Legal personhood for chimps?

Do you think these lawyers are going just a little too far?

I mean, consider this statement:

If these guys get their way, it is highly probable we’re looking at all-out prohibition on the use of chimpanzees for research, which would very likely be disastrous for the efforts at curing numerous nasty diseases, including HIV. Are apes really intelligent enough that it’s worth it?

My opinion - some ARE intelligent enough to deserve basic ‘human’ rights. I don’t think anyone who has followed the story of Koko the gorilla could deny that animals can be self-aware and have an intellect well within the range of what is considered human. It could be that only a small percentage of these apes are capable of this kind of thought, or it could be that most do but only a few were able to make the mental leap to learning our languages. Either way, I think it best we extend rights to their entire species, the only alternative would be to deny rights to them based solely on species, even though some are as smart as humans, or to grant rights on an individual basis after some kind of intelligence test - if we base rights on some test result we run into the problem of extremely retarded humans who are less capable of conscious thought than many language-trained apes and how to deal with them under such a system.

I read another article about these lawyers and concluded that they were over-reaching.

Still, this omnivore would like to see some additional rights extended to certain nonhuman primates.

A small amount of reading about Bonobos and casual observation at the zoo leads me to tentatively conclude that chimps have some decidedly human qualities. Informed arguments to the contrary would interest me.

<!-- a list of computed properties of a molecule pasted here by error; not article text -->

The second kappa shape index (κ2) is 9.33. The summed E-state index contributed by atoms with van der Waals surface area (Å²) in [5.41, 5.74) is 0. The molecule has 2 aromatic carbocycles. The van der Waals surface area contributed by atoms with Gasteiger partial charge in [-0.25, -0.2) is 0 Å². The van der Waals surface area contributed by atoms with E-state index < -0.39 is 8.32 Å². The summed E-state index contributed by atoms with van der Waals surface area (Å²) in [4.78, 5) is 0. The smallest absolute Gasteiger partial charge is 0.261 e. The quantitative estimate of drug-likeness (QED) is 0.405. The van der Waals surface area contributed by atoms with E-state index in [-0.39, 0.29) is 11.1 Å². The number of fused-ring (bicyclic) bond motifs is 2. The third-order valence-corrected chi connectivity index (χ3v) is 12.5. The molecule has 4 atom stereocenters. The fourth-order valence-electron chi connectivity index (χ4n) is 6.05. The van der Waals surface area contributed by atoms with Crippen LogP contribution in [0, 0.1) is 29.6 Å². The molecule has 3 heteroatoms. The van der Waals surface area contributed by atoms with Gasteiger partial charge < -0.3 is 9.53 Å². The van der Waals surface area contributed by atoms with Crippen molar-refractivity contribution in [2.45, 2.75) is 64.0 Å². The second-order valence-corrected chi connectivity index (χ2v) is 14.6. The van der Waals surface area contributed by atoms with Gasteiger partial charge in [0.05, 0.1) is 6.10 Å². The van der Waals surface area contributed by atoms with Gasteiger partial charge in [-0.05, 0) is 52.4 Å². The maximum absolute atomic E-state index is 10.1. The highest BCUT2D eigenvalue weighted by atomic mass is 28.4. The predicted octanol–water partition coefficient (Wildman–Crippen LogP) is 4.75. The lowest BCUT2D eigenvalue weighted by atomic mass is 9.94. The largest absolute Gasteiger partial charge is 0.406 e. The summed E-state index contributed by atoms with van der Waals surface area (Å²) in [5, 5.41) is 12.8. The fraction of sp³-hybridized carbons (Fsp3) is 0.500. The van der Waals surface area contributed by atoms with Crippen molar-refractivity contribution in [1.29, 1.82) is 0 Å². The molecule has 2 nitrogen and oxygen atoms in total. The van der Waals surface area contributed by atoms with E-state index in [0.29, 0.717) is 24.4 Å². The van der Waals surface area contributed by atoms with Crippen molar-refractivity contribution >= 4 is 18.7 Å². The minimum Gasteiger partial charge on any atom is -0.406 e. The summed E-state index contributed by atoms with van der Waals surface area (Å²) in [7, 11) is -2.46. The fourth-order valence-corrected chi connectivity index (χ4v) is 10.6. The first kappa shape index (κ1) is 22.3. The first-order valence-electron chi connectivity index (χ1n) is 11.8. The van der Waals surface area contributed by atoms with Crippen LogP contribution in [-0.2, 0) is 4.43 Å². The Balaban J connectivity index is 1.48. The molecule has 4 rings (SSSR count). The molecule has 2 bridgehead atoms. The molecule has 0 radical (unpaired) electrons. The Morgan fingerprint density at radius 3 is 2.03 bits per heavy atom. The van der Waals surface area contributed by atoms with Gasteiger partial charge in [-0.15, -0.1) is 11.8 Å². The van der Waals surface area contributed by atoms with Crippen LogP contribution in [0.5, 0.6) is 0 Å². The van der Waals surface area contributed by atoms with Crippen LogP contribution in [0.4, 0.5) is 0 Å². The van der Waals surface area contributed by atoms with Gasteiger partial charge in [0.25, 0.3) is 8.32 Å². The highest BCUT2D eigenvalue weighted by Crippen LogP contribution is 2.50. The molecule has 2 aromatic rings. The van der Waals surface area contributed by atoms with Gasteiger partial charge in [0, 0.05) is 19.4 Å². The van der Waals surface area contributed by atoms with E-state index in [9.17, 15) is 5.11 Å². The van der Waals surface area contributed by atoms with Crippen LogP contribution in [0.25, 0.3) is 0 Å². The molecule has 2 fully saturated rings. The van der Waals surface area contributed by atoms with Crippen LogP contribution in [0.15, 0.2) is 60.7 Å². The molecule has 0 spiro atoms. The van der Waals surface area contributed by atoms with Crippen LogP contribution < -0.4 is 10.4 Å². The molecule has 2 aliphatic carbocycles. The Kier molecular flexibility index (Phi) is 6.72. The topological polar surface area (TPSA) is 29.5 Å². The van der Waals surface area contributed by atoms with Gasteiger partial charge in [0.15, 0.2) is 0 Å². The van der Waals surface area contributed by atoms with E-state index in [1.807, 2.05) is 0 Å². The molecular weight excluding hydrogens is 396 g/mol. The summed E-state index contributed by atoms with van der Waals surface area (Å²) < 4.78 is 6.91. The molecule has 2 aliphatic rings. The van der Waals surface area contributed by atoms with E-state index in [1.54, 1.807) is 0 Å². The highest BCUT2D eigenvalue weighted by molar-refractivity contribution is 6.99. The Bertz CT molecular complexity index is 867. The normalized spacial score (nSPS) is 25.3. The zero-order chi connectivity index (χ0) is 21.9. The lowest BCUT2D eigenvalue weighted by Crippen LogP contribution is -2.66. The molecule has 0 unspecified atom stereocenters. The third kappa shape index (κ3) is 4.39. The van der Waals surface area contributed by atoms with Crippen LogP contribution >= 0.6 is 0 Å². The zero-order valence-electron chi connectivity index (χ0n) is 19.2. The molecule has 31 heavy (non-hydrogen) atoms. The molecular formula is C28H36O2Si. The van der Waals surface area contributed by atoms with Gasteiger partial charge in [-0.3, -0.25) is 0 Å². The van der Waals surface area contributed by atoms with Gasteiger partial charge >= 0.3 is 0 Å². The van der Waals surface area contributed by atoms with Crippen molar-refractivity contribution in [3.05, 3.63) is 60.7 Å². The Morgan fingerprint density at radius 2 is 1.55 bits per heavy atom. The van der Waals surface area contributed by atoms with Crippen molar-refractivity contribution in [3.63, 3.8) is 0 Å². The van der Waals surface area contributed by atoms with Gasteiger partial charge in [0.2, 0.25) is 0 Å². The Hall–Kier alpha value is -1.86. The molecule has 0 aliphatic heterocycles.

Hmph. If they get certain human rights, do they get the certain human responsibilities that go with them? If so, I can see most chimps getting arrested for Lewd Misconduct in a Public Place, Threatening Behaviour and Disturbing the Peace on a more or less daily basis. And if not - why not?

More seriously: I’ve read some of the studies on animal language training (a good introductory book is Eugene Linden’s Apes, Men and Language; Linden is unashamedly “pro-chimp”, but I recommend the book anyway) and I am decidedly Not Impressed. There is nothing in this to suggest anything other than clever animals picking up on trainer-approved behaviour - operant conditioning, or the so-called “Clever Hans” phenomenon. Films of Koko and her like in action show her throwing out any old signs, and her trainers rationalising them however they fit. (“How do you feel now?” “Pink.” “Ah, that’s because she had some pink bubble gum earlier…”)

Of course apes, being human-like, engage in some human-like behaviour. And of course apes (like any other living creature, with the possible exception of telemarketers) should not be treated with wanton cruelty. But to assign human rights to something which is unambiguously not human seems foolish to me.

As stated in the OP, the lawyers involved in this issue are in search of